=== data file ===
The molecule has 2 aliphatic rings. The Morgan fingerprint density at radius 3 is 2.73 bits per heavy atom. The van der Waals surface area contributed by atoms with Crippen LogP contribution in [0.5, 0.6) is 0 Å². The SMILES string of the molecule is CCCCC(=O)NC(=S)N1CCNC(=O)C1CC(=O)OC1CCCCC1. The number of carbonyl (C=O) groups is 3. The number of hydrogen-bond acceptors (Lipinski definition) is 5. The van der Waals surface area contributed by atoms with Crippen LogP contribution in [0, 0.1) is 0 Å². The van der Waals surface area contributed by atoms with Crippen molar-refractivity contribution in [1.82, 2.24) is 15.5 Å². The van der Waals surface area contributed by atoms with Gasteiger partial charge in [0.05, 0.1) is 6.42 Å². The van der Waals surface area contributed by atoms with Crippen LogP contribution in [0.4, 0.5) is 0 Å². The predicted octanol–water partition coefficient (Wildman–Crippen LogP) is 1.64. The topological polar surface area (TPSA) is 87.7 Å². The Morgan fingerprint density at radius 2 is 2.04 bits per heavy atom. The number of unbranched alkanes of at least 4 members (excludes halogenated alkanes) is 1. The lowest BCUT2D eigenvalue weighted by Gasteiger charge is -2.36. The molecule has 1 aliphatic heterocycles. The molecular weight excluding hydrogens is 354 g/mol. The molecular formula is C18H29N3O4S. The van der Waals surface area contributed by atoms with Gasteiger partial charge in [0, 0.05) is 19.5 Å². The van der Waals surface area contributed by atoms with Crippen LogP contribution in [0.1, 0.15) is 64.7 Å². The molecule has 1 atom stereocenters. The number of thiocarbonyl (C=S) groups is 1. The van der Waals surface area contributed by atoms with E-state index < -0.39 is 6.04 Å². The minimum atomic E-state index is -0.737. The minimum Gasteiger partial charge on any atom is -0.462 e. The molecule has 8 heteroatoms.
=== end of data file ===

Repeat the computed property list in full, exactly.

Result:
The molecule has 2 aliphatic rings. The Morgan fingerprint density at radius 3 is 2.73 bits per heavy atom. The van der Waals surface area contributed by atoms with Crippen LogP contribution in [0.5, 0.6) is 0 Å². The SMILES string of the molecule is CCCCC(=O)NC(=S)N1CCNC(=O)C1CC(=O)OC1CCCCC1. The number of carbonyl (C=O) groups is 3. The number of hydrogen-bond acceptors (Lipinski definition) is 5. The van der Waals surface area contributed by atoms with Crippen LogP contribution in [0, 0.1) is 0 Å². The van der Waals surface area contributed by atoms with Crippen molar-refractivity contribution in [1.82, 2.24) is 15.5 Å². The van der Waals surface area contributed by atoms with Gasteiger partial charge in [0.05, 0.1) is 6.42 Å². The van der Waals surface area contributed by atoms with Crippen LogP contribution in [0.4, 0.5) is 0 Å². The predicted octanol–water partition coefficient (Wildman–Crippen LogP) is 1.64. The topological polar surface area (TPSA) is 87.7 Å². The Morgan fingerprint density at radius 2 is 2.04 bits per heavy atom. The number of unbranched alkanes of at least 4 members (excludes halogenated alkanes) is 1. The lowest BCUT2D eigenvalue weighted by Gasteiger charge is -2.36. The molecule has 1 aliphatic heterocycles. The molecular weight excluding hydrogens is 354 g/mol. The molecular formula is C18H29N3O4S. The van der Waals surface area contributed by atoms with Gasteiger partial charge in [0, 0.05) is 19.5 Å². The van der Waals surface area contributed by atoms with Crippen LogP contribution in [0.1, 0.15) is 64.7 Å². The molecule has 1 atom stereocenters. The number of thiocarbonyl (C=S) groups is 1. The van der Waals surface area contributed by atoms with E-state index < -0.39 is 6.04 Å². The minimum atomic E-state index is -0.737. The minimum Gasteiger partial charge on any atom is -0.462 e. The molecule has 8 heteroatoms.